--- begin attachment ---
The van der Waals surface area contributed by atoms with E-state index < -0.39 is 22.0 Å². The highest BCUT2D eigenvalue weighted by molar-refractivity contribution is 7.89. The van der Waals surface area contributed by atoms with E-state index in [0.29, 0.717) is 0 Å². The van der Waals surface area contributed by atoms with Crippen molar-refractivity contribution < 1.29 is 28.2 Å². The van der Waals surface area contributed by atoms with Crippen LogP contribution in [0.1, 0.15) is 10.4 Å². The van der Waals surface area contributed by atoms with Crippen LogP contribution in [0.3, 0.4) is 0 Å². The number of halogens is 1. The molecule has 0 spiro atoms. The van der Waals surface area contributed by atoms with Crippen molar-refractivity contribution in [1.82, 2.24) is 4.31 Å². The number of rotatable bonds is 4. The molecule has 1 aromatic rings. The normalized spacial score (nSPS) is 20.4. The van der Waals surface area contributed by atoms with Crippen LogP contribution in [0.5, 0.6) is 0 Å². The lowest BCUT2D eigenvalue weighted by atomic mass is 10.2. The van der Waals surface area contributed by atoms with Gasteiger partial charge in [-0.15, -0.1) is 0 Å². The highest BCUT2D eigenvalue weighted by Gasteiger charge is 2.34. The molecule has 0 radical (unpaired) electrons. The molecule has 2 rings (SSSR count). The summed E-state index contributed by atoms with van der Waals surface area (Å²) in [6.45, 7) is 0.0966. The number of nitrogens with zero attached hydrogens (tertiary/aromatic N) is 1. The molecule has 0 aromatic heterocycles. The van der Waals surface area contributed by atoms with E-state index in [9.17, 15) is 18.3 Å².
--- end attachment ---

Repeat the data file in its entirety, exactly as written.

The van der Waals surface area contributed by atoms with E-state index < -0.39 is 22.0 Å². The highest BCUT2D eigenvalue weighted by molar-refractivity contribution is 7.89. The van der Waals surface area contributed by atoms with E-state index in [0.29, 0.717) is 0 Å². The van der Waals surface area contributed by atoms with Crippen molar-refractivity contribution < 1.29 is 28.2 Å². The van der Waals surface area contributed by atoms with Crippen LogP contribution in [0.1, 0.15) is 10.4 Å². The van der Waals surface area contributed by atoms with Crippen LogP contribution in [0.3, 0.4) is 0 Å². The number of halogens is 1. The molecule has 0 spiro atoms. The van der Waals surface area contributed by atoms with Crippen molar-refractivity contribution in [1.82, 2.24) is 4.31 Å². The number of rotatable bonds is 4. The molecule has 1 aromatic rings. The normalized spacial score (nSPS) is 20.4. The van der Waals surface area contributed by atoms with Crippen LogP contribution in [0.5, 0.6) is 0 Å². The lowest BCUT2D eigenvalue weighted by atomic mass is 10.2. The van der Waals surface area contributed by atoms with Gasteiger partial charge in [-0.15, -0.1) is 0 Å². The highest BCUT2D eigenvalue weighted by Gasteiger charge is 2.34. The molecule has 0 radical (unpaired) electrons. The molecule has 2 rings (SSSR count). The summed E-state index contributed by atoms with van der Waals surface area (Å²) in [6.45, 7) is 0.0966. The number of nitrogens with zero attached hydrogens (tertiary/aromatic N) is 1. The molecule has 0 aromatic heterocycles. The van der Waals surface area contributed by atoms with E-state index in [9.17, 15) is 18.3 Å².